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Getting tough with Tehran

IRAN’S RESUMPTION OF NUCLEAR research Tuesday puts it back on the road toward developing nuclear weapons. Its defiance of good-faith offers to boost international trade and help better its citizens’ lives in return for an end to its nuclear program warrants a tough, coordinated response.

President Mahmoud Ahmadinejad’s government has been clever in its defiance of Britain, France and Germany, which have led the negotiations aimed at halting the research. For instance, on Tuesday it was careful to remove seals placed by the United Nations on the uranium enrichment plant in the city of Natanz under the watchful eyes of the International Atomic Energy Agency, a U.N. organization. To do so without U.N. supervision would have been to invite swift action from the Security Council.

Tehran also insists that the Nuclear Nonproliferation Treaty gives it the right to conduct nuclear research. That’s technically true, but its record of hiding nuclear-related activities until exposed by anti-government exiles, along with Ahmadinejad’s recent anti-Semitic diatribes, are alarming. That history does not inspire belief in Iran’s claim that the oil-rich nation wants atomic power for energy, not weapons.

The IAEA said Iran is resuming research on refining uranium gas, which can be used for energy or weapons, depending on the degree of refinement. Tehran is believed to be years from the ability to make nuclear armaments. But that’s no reason to look aside; it’s better to stop the development now.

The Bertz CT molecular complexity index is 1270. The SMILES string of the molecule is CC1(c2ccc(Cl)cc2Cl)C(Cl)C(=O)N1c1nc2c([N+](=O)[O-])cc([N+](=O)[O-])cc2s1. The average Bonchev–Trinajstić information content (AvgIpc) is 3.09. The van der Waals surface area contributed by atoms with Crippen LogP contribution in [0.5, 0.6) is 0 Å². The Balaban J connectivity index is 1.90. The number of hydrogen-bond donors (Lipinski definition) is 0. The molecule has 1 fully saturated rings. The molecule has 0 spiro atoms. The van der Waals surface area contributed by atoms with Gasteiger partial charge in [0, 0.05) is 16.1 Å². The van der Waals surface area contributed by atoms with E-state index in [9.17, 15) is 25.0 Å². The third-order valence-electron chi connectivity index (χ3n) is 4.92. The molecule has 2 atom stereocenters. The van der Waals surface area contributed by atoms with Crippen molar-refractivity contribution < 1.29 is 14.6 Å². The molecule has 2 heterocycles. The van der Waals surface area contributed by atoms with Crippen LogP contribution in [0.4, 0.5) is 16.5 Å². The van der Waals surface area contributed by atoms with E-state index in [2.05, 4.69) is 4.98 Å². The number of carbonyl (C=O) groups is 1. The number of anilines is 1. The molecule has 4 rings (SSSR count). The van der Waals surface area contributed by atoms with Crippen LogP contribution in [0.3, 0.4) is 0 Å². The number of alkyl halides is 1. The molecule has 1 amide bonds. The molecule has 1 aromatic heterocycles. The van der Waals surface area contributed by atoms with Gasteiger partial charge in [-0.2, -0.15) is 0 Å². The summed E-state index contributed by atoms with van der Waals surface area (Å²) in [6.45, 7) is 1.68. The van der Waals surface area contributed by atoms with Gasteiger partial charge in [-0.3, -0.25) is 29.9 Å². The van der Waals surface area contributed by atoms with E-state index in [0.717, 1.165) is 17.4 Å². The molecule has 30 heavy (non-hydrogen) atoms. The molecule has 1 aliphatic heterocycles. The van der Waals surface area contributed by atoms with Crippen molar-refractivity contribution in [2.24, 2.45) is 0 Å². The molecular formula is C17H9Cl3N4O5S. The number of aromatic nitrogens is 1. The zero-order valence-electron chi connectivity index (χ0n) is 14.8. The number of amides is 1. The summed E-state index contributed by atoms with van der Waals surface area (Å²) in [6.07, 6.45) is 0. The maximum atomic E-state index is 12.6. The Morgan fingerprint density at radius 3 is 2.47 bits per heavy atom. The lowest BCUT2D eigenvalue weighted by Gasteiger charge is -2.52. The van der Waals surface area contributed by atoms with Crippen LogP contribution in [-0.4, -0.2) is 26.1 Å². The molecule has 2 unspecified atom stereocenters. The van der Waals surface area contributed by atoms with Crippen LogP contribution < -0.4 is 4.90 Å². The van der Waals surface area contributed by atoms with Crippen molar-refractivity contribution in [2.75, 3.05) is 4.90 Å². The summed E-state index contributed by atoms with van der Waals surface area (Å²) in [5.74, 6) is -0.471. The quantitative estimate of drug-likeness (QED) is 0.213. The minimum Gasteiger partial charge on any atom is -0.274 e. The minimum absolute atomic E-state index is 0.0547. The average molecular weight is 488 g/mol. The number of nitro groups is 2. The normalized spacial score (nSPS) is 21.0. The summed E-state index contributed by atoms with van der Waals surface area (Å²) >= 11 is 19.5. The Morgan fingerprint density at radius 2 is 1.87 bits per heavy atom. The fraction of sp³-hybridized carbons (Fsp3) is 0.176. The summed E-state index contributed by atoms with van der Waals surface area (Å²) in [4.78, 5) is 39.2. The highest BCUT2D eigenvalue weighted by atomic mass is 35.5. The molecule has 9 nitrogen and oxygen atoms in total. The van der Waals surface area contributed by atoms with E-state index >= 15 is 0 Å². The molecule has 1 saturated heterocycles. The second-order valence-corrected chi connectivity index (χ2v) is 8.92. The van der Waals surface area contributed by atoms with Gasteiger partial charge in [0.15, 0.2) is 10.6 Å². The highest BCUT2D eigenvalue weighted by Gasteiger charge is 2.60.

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The U.N. Security Council could impose economic sanctions on Iran if it continues its defiance. Russia, which has extensive trade ties with Iran and stands to reap a financial windfall by continuing to help Iran build and supply nuclear power plants, could veto sanctions. But Moscow said Tuesday that Iran’s resumption of research was cause for concern -- diplomats’ talk for getting close to a red line. Russia has offered to let Iran enrich uranium in Russia, but Tehran has so far refused.

Iran is not the poster child for paranoia and isolationism that North Korea is. It seeks international acceptance and regional prestige. But to meet that goal, it should be required to abandon its nuclear weapons research program. Argentina, Brazil and South Africa provide good examples of nations that decided to halt their nuclear weapons programs.

In October 2003, Iran said it would voluntarily refrain from enriching uranium. It reneged on that deal, but a year later it again agreed to stop enrichment in exchange for trade incentives and help with peaceful nuclear technology.

On Tuesday, Iranian officials said Natanz would be used only for research, not uranium enrichment. But their word is not good enough.

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If Iran is ultimately allowed to use nuclear technology to produce energy, it needs to be monitored by inspectors every step of the way.

And the Security Council should warn that it will impose sanctions unless the Natanz facility is again shut down.


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